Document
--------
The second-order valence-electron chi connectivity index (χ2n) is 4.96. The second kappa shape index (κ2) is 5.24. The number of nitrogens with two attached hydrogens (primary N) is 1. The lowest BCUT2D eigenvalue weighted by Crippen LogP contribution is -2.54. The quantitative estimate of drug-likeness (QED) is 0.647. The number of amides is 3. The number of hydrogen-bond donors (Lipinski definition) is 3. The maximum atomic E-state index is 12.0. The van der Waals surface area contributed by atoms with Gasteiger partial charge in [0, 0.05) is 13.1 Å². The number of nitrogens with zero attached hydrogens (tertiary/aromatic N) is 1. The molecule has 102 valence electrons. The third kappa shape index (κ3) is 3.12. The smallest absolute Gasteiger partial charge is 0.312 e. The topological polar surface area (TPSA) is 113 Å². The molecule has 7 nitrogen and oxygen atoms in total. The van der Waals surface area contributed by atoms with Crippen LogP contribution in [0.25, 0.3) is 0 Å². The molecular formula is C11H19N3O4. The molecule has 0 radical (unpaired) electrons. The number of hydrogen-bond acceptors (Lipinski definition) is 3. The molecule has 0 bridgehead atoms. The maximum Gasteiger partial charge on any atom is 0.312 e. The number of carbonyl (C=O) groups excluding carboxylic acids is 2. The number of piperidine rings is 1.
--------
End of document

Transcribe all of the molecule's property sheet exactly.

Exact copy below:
The second-order valence-electron chi connectivity index (χ2n) is 4.96. The second kappa shape index (κ2) is 5.24. The number of nitrogens with two attached hydrogens (primary N) is 1. The lowest BCUT2D eigenvalue weighted by Crippen LogP contribution is -2.54. The quantitative estimate of drug-likeness (QED) is 0.647. The number of amides is 3. The number of hydrogen-bond donors (Lipinski definition) is 3. The maximum atomic E-state index is 12.0. The van der Waals surface area contributed by atoms with Gasteiger partial charge in [0, 0.05) is 13.1 Å². The number of nitrogens with zero attached hydrogens (tertiary/aromatic N) is 1. The molecule has 102 valence electrons. The third kappa shape index (κ3) is 3.12. The smallest absolute Gasteiger partial charge is 0.312 e. The topological polar surface area (TPSA) is 113 Å². The molecule has 7 nitrogen and oxygen atoms in total. The van der Waals surface area contributed by atoms with Crippen LogP contribution in [0.25, 0.3) is 0 Å². The molecular formula is C11H19N3O4. The molecule has 0 radical (unpaired) electrons. The number of hydrogen-bond acceptors (Lipinski definition) is 3. The molecule has 0 bridgehead atoms. The maximum Gasteiger partial charge on any atom is 0.312 e. The number of carbonyl (C=O) groups excluding carboxylic acids is 2. The number of piperidine rings is 1.